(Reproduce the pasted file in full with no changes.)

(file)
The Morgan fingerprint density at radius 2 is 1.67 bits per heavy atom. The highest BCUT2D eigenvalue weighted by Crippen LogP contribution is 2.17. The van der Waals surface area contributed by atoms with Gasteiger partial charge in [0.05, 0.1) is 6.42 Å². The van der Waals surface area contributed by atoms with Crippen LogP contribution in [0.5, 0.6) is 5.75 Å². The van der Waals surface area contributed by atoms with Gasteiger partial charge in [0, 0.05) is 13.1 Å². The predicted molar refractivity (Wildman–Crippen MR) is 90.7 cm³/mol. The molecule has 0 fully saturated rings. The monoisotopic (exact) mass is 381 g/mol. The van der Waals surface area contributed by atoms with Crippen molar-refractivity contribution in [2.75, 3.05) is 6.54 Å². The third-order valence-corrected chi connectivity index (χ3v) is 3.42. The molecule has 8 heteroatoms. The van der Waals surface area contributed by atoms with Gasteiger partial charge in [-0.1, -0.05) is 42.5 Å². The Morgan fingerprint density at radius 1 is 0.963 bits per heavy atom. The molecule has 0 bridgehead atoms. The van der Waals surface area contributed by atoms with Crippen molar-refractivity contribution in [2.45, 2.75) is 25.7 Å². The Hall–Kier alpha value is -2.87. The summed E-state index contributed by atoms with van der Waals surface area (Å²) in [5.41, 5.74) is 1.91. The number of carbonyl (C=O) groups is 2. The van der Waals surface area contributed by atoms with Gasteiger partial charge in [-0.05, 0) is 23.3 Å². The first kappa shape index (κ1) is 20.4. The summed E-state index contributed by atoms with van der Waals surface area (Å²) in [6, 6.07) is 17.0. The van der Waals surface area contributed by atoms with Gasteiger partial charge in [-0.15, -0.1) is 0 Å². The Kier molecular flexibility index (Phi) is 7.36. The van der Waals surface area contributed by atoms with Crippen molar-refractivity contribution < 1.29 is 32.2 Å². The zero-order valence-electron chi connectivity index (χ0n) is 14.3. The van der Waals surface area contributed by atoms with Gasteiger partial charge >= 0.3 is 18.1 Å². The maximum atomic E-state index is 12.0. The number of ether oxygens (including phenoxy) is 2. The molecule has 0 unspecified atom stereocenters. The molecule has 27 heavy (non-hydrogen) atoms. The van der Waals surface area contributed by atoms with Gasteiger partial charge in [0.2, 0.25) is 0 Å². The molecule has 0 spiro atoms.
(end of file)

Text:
The Morgan fingerprint density at radius 2 is 1.67 bits per heavy atom. The highest BCUT2D eigenvalue weighted by Crippen LogP contribution is 2.17. The van der Waals surface area contributed by atoms with Gasteiger partial charge in [0.05, 0.1) is 6.42 Å². The van der Waals surface area contributed by atoms with Crippen LogP contribution in [0.5, 0.6) is 5.75 Å². The van der Waals surface area contributed by atoms with Gasteiger partial charge in [0, 0.05) is 13.1 Å². The predicted molar refractivity (Wildman–Crippen MR) is 90.7 cm³/mol. The molecule has 0 fully saturated rings. The monoisotopic (exact) mass is 381 g/mol. The van der Waals surface area contributed by atoms with Crippen molar-refractivity contribution in [2.75, 3.05) is 6.54 Å². The third-order valence-corrected chi connectivity index (χ3v) is 3.42. The molecule has 8 heteroatoms. The van der Waals surface area contributed by atoms with Gasteiger partial charge in [-0.1, -0.05) is 42.5 Å². The Morgan fingerprint density at radius 1 is 0.963 bits per heavy atom. The molecule has 0 bridgehead atoms. The van der Waals surface area contributed by atoms with Crippen molar-refractivity contribution in [2.45, 2.75) is 25.7 Å². The Hall–Kier alpha value is -2.87. The summed E-state index contributed by atoms with van der Waals surface area (Å²) in [5.41, 5.74) is 1.91. The number of carbonyl (C=O) groups is 2. The van der Waals surface area contributed by atoms with Gasteiger partial charge in [-0.05, 0) is 23.3 Å². The first kappa shape index (κ1) is 20.4. The summed E-state index contributed by atoms with van der Waals surface area (Å²) in [6, 6.07) is 17.0. The van der Waals surface area contributed by atoms with Gasteiger partial charge in [-0.15, -0.1) is 0 Å². The Kier molecular flexibility index (Phi) is 7.36. The van der Waals surface area contributed by atoms with Crippen molar-refractivity contribution < 1.29 is 32.2 Å². The zero-order valence-electron chi connectivity index (χ0n) is 14.3. The van der Waals surface area contributed by atoms with Gasteiger partial charge >= 0.3 is 18.1 Å². The maximum atomic E-state index is 12.0. The number of ether oxygens (including phenoxy) is 2. The molecule has 0 unspecified atom stereocenters. The molecule has 27 heavy (non-hydrogen) atoms. The van der Waals surface area contributed by atoms with Gasteiger partial charge in [0.2, 0.25) is 0 Å². The molecule has 0 spiro atoms.